The Bowles-Simpson deficit-reduction plan went down to a crushing defeat in the House late Wednesday night in a vote that damages the one bipartisan proposal that just a few months ago had seemed like a possible solution to the country’s debt woes.
The 382-38 defeat, with just 16 Republicans and 22 Democrats voting for it, marks a bad end to what began nearly two years ago, when President Obama tapped former White House Chief of StaffErskine Bowles, a Democrat, and former Sen. Alan Simpson, a Republican, to lead a deficit-reduction committee.
Their report has popped up in every deficit discussion since then, but had never gotten a vote in either chamber until this week, when opponents prevailed.
“This doesn’t go big. This doesn’t tackle the problem. This doesn’t do the big things,” said Rep. Paul D. Ryan, Wisconsin Republican and chairman of the Budget Committee. “You can never get the debt under control if you don’t deal with our health care entitlement programs.”
Minutes earlier, the House also defeated Mr. Obama’s own budget, submitted last month, on a 414-0 vote arranged by Republicans to embarrass the president and officially shelve his plan.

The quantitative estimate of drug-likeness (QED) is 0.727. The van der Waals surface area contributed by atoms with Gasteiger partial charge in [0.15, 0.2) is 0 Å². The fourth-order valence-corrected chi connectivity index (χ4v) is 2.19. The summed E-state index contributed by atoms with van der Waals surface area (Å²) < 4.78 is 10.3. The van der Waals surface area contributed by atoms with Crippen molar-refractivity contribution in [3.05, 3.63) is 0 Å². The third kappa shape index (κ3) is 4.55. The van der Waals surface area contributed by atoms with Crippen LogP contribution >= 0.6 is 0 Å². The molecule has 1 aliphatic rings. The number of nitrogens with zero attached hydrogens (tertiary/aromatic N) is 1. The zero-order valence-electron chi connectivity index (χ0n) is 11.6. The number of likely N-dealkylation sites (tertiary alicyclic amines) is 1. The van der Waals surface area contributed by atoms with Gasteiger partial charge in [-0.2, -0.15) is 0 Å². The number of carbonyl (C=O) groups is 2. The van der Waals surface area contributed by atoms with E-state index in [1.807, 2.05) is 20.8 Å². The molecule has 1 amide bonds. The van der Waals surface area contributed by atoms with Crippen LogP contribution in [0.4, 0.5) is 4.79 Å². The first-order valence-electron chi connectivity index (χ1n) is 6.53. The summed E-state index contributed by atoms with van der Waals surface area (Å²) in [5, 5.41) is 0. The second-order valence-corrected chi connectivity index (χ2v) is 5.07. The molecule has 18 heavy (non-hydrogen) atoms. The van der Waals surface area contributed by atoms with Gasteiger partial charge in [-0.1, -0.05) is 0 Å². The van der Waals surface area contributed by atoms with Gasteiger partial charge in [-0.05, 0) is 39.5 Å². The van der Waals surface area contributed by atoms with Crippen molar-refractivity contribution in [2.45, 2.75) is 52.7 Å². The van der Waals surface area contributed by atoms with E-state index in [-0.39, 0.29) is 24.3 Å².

“It’s not a charade. It’s not a gimmick — unless what the president sent us is the same,” said Rep. Mick Mulvaney, a freshman Republican from South Carolina who sponsored Mr. Obama’s proposal for purposes of the debate. “I would encourage the Democrats to embrace this landmark Democrat document and support it. Personally, I will be voting against it.”
The House also defeated an alternative offered by the Congressional Black Caucus that would have included $4 trillion in additional tax increases on top of those Mr. Obama proposed, and used that money to boost spending on domestic programs. That plan was killed 314-107.
But the Bowles-Simpson plan was the most anticipated vote of the evening, earning its first-ever vote in either chamber.
“There’s a consensus in america we have to reduce our deficit,” said Rep. Rob Andrews, New Jersey Democrat.
“Most of it should be by cutting spending, and some of it should be in revenue contribution by the wealthiest Americans.”
The plan was sponsored by Rep. Jim Cooper, Tennessee Democrat, and Rep. Steve LaTourette, Ohio Republican, and was backed by Mr. Bowles and Mr. Simpson, who said it faithfully represented their goals.
But it was attacked by those on both ends of the political spectrum, leaving the two chief sponsors to defend themselves. Mr. LaTourette listed a series of attacks he said were untrue, adding after each: “False. Your pants are on fire.”
Rep. Charlie Bass, New Hampshire Republican, said he also supports House Republicans’ budget but said that plan doesn’t have a chance in the Senate, and without a final agreement on a congressional budget it will make it impossible to agree to spending limits and extending the Bush-era tax cuts.
“Compromise is not a capitulation of principle,” Mr. Bass said.